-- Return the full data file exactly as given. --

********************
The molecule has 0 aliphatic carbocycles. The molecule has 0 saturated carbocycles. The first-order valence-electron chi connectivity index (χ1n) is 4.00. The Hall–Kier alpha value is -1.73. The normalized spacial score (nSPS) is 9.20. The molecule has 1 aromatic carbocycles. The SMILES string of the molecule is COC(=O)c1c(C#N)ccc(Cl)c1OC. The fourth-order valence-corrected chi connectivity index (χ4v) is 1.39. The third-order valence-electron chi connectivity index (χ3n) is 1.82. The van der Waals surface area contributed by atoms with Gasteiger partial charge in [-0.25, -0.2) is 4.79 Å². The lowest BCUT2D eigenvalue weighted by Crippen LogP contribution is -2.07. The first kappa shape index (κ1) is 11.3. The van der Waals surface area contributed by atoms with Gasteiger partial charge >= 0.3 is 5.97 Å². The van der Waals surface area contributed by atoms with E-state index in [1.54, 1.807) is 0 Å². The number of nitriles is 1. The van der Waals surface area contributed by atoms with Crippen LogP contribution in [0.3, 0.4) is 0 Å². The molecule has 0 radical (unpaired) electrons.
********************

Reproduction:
The molecule has 0 aliphatic carbocycles. The molecule has 0 saturated carbocycles. The first-order valence-electron chi connectivity index (χ1n) is 4.00. The Hall–Kier alpha value is -1.73. The normalized spacial score (nSPS) is 9.20. The molecule has 1 aromatic carbocycles. The SMILES string of the molecule is COC(=O)c1c(C#N)ccc(Cl)c1OC. The fourth-order valence-corrected chi connectivity index (χ4v) is 1.39. The third-order valence-electron chi connectivity index (χ3n) is 1.82. The van der Waals surface area contributed by atoms with Gasteiger partial charge in [-0.25, -0.2) is 4.79 Å². The lowest BCUT2D eigenvalue weighted by Crippen LogP contribution is -2.07. The first kappa shape index (κ1) is 11.3. The van der Waals surface area contributed by atoms with Gasteiger partial charge >= 0.3 is 5.97 Å². The van der Waals surface area contributed by atoms with E-state index in [1.54, 1.807) is 0 Å². The number of nitriles is 1. The van der Waals surface area contributed by atoms with Crippen LogP contribution in [0.3, 0.4) is 0 Å². The molecule has 0 radical (unpaired) electrons.